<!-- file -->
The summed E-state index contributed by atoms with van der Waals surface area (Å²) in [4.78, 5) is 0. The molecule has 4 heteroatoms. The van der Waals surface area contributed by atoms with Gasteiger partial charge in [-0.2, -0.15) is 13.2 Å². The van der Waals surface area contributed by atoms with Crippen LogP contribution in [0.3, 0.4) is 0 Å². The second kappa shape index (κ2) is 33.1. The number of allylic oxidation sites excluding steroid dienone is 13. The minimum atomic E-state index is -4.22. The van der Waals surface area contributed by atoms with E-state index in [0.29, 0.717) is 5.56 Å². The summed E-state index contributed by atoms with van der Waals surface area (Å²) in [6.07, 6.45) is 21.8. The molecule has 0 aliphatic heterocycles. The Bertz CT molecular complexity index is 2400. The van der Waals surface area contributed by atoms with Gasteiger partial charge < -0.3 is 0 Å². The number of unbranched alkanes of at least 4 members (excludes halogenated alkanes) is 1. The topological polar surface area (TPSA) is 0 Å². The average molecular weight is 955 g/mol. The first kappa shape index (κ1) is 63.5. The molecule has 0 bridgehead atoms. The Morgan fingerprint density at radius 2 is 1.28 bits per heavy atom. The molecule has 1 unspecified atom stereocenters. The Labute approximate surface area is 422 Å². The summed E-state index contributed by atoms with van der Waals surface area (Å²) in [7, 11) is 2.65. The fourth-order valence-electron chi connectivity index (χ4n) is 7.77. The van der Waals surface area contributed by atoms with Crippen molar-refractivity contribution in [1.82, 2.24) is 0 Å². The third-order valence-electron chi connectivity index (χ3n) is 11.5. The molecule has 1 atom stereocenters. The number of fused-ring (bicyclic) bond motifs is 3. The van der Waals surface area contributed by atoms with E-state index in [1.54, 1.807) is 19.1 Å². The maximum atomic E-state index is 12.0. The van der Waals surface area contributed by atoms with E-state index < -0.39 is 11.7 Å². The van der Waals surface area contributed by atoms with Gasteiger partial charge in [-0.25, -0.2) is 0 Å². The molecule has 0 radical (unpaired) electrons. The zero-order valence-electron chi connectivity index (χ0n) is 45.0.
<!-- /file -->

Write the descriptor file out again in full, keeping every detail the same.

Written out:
The summed E-state index contributed by atoms with van der Waals surface area (Å²) in [4.78, 5) is 0. The molecule has 4 heteroatoms. The van der Waals surface area contributed by atoms with Gasteiger partial charge in [-0.2, -0.15) is 13.2 Å². The van der Waals surface area contributed by atoms with Crippen LogP contribution in [0.3, 0.4) is 0 Å². The second kappa shape index (κ2) is 33.1. The number of allylic oxidation sites excluding steroid dienone is 13. The minimum atomic E-state index is -4.22. The van der Waals surface area contributed by atoms with E-state index in [0.29, 0.717) is 5.56 Å². The summed E-state index contributed by atoms with van der Waals surface area (Å²) in [6.07, 6.45) is 21.8. The molecule has 0 aliphatic heterocycles. The Bertz CT molecular complexity index is 2400. The van der Waals surface area contributed by atoms with Gasteiger partial charge < -0.3 is 0 Å². The number of unbranched alkanes of at least 4 members (excludes halogenated alkanes) is 1. The topological polar surface area (TPSA) is 0 Å². The average molecular weight is 955 g/mol. The first kappa shape index (κ1) is 63.5. The molecule has 0 bridgehead atoms. The Morgan fingerprint density at radius 2 is 1.28 bits per heavy atom. The molecule has 1 unspecified atom stereocenters. The Labute approximate surface area is 422 Å². The summed E-state index contributed by atoms with van der Waals surface area (Å²) in [7, 11) is 2.65. The fourth-order valence-electron chi connectivity index (χ4n) is 7.77. The van der Waals surface area contributed by atoms with Crippen molar-refractivity contribution in [1.82, 2.24) is 0 Å². The third-order valence-electron chi connectivity index (χ3n) is 11.5. The molecule has 1 atom stereocenters. The number of fused-ring (bicyclic) bond motifs is 3. The van der Waals surface area contributed by atoms with E-state index in [1.54, 1.807) is 19.1 Å². The maximum atomic E-state index is 12.0. The van der Waals surface area contributed by atoms with E-state index < -0.39 is 11.7 Å². The van der Waals surface area contributed by atoms with Gasteiger partial charge in [-0.25, -0.2) is 0 Å². The molecule has 0 radical (unpaired) electrons. The zero-order valence-electron chi connectivity index (χ0n) is 45.0.